This report promotes the wider coverage of nature recovery networks and re-wilding projects, building on the work undertaken already in some of our green spaces. It takes the form of a review document with a series of recommendations to form a policy on nature recovery networks and re-wilding activity.
Mr Ed Dolphin read out a statement, in which h welcomed and complimented the report confirming the wide recognition that our natural environment is degrading rapidly and there is a need for action. He felt that some aspects of the plan for re-wilding can be controversial, especially in urban settings, grass cutting being one theme to recent stories and letters in the Sidmouth Herald. The experimental regime needs refinement, but many objections are based on misconceptions, which is recognised in the report, recommending a campaign of public engagement and enlightenment. He highlighted that he works with a number of environmental groups and organisations and our natural environment is in crisis, the decline of insect populations being one of the most significant problems confronting us. EDDC’s Nature Recovery Networks & Re-wilding Projects can make an important contribution to biodiversity in East Devon, and he commended the report to the Cabinet.
The Strategic Lead Housing, Health and Environment presented his report that promoted the wider coverage of nature recovery networks and re-wilding projects, building on the work undertaken already in some of the district’s green spaces. It took the form of a review document with a series of recommendations to form a policy on nature recovery networks and re-wilding activity. The report built on the priorities and objectives set out in the Green Space Plan and was consistent with the council’s corporate outstanding environment theme. The report looked at national guidance and considers definitions and existing projects. The initiative advances a commitment in the Climate Change Strategy and stated objectives in several Service Plans.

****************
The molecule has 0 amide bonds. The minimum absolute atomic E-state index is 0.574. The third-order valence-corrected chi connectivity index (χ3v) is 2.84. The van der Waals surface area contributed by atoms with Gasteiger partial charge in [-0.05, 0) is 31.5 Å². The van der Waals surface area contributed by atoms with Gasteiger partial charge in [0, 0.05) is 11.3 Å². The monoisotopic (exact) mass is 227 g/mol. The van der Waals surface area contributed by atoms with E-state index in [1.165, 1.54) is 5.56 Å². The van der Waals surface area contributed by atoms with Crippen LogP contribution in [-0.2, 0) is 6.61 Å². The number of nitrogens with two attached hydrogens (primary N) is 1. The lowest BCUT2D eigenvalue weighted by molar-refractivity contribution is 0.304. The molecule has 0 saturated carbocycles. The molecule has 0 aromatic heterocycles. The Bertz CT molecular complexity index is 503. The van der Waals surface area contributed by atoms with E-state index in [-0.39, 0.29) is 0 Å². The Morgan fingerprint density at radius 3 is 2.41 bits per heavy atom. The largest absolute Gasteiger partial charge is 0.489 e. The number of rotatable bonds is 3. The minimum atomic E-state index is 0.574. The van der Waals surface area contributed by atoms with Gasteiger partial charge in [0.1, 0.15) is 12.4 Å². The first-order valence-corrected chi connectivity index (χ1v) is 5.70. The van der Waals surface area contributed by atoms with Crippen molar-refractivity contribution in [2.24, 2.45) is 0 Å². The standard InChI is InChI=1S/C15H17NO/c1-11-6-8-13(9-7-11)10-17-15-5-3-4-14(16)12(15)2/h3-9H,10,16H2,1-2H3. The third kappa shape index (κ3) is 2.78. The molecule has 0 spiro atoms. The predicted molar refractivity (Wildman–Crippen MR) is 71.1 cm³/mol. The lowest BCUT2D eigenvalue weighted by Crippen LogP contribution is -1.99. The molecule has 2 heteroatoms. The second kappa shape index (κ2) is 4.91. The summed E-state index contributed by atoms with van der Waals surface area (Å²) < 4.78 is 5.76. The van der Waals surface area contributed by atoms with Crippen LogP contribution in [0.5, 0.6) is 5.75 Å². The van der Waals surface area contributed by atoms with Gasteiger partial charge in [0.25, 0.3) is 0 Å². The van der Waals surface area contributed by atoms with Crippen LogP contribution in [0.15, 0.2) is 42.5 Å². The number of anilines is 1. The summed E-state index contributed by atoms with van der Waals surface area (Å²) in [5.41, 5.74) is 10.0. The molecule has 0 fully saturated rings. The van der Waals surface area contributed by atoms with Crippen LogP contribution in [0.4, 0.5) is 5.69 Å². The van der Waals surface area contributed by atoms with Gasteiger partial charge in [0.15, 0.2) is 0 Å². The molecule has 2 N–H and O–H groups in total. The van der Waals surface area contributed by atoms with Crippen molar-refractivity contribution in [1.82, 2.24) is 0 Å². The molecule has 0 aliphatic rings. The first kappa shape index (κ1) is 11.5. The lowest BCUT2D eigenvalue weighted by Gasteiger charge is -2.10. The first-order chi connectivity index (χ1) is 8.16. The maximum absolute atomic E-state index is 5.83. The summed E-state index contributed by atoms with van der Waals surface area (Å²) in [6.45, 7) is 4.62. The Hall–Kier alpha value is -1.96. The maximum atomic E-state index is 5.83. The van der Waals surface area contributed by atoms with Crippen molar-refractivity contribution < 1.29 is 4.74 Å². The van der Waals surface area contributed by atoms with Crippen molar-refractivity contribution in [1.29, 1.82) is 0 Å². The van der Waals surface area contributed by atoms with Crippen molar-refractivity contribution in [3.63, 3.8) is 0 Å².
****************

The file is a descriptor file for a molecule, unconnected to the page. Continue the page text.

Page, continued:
Tree planting was raised as an issue for inclusion in the recommendation, but agreement was reached that this would be included in a specific report on the work required to deliver this action from the Climate Change Strategy.
Members spoke about the need to address factors such as the extreme decline in insect species, including a statement about the Woodbury Wide Awake festival that built on wildflower surveys in that area.
Concern was raised about planting areas set out in new developments as a requirement of the planning conditions, which were subsequently removed or impacted by the owners of the newly built properties. An example was given of trees without Tree Preservation Orders being removed from a development in Exmouth.
RESOLVED that Cabinet:
To progress the Climate Change Strategy and Service Plan commitments on nature recovery and re-wilding;
1. extend coverage of nature recovery networks and rewilding projects, carefully defining EDDC aspirations;
2. work through the green spaces identified in the Green Space Plan and assess whether they were suitable for recovery/re-wilding;
3. identify a suitable re-wilding site in every East Devon town as an exemplar within a year;
4. identify areas of Housing land suitable for nature recovery and/or re-wilding and consult with tenants with proposals;
5. map and record areas identified for recovery/re-wilding and monitor the benefits arising from the process;
6. establish an improved understanding of the position of fauna and flora species in the district;
7. establish a campaign to promote the benefits of rewilding in a range of settings; and
8. establish a project group, adopt the guiding principles, and specify what constitutes re-wilding and how this can be achieved in the district.
To progress ambitions in the Climate Change Strategy, Green Space Plan, and Service Plans aimed at achieving improved biodiversity and natural habitats through re-wilding and implementing nature recovery corridors.